Based on Chbosky’s own novel, The Perks of Being a Wallflower follows freshman Charlie (Lerman) as he embarks on his first year of high school. After finding the first few days a little difficult he eventually falls in with Patrick (Miller), his step-sister Sam (Watson) and their gang. Over the next year he embarks upon a series of events which help to shape his young life, all the while he is growing closer and closer to Sam but the whole time he is trying to stop his dark past from emerging and threatening his new-found relationships.
Perks is a very decent film with good performances from all three leads. Lerman is fantastic and manages to capture the tortured-soul look really well; although he seems happy in himself, the events of his past clearly still haunt him. These are slowly discovered through a combination of flashbacks and dialogue as we learn more about the circumstances around the death of Charlie’s aunt many years earlier. Miller – who was so chillingly perfect in We Need to Talk About Kevin – very much steals the show here as the flamboyant Patrick. He is wonderfully playful and impossibly cool.
Watson, unfortunatley, suffers from a sometimes dodgy American accent, but if you can look beyond that then she is very likeable. Rudd is also impressively restrained in the role Charlie’s English teacher and he helps to add some real class to proceedings, as does horror makeup maestro Savini in a small but amusing role as the school's shop teacher.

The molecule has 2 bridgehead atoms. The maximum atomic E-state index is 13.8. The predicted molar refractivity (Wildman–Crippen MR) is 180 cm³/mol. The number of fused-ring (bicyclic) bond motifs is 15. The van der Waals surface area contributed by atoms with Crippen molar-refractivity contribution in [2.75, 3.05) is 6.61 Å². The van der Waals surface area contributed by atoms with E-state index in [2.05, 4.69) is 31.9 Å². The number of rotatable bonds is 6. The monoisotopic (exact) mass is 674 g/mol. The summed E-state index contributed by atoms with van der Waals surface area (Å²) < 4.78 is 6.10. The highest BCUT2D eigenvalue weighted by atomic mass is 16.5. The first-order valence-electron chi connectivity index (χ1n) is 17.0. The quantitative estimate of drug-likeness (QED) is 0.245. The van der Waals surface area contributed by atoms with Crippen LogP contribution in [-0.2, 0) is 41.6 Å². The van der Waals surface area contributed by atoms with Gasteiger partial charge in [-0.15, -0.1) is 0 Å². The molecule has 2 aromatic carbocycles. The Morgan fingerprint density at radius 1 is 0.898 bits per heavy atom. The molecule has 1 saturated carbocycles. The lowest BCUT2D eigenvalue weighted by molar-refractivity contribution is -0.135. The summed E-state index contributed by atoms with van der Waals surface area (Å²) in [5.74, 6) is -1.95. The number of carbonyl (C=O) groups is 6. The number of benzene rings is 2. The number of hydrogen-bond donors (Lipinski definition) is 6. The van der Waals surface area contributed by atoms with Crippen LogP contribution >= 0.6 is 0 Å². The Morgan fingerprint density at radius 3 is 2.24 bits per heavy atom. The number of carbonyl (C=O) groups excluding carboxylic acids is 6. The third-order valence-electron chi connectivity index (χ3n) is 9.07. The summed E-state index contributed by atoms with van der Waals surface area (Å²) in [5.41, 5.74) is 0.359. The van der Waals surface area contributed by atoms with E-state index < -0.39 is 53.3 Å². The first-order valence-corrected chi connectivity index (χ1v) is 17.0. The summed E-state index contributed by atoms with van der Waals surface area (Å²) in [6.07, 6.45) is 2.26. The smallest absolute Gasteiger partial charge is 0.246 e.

While there could certainly be some comparisons with Juno – the far-too-trendy kids, impossibly cool soundtrack and razor-sharp dialogue – the main characters here all come from emotionally damaged backgrounds. For every amusingly barbed comment there is a disturbing revelation and so it steers well clear of juno's bright and breezy tone. It is this willingness to explore the less flowery aspects of being young that really elevate this above being a standard teen drama. As we get to know the three main characters we get to see them at their best and get glimpses of them at their worst which helps to give them a real feeling of emotional depth.
Chbosky, who wrote the novel, also wrote the screenplay and directed the film. This is a brave undertaking for his first major movie, but it is a gamble that he pulls off spectacularly well. The script is decent and plot is drip-fed to the audience nicely as he manages the transition from page to screen.While it doesn’t offer anything particularly new or interesting to the teen-drama genre and the plot follows a fairly generic template, this is a thoroughly enjoyable film with enough light moments to keep the dark moments from becoming the overriding theme of the film. It paints a convincing and compelling picture of the often difficult path teenagers have to take. It’s not all hamburger phones and Belle & Sebastian, but that doesn’t make it any less enjoyable.
EXTRAS ★★★★★½ There are two audio commentaries – one with writer-director Chbosky, the other with Chbosky and cast members Lerman, Miller, Simmons, Watson, Whitman and Wilhelmi; 12 deleted scenes, with an optional commentary with Chbosky; the short making-of featurette Best Summer Ever (4:48); three collectiosn of Dailies, with an optional commentary with Chbosky; and the theatrical trailer.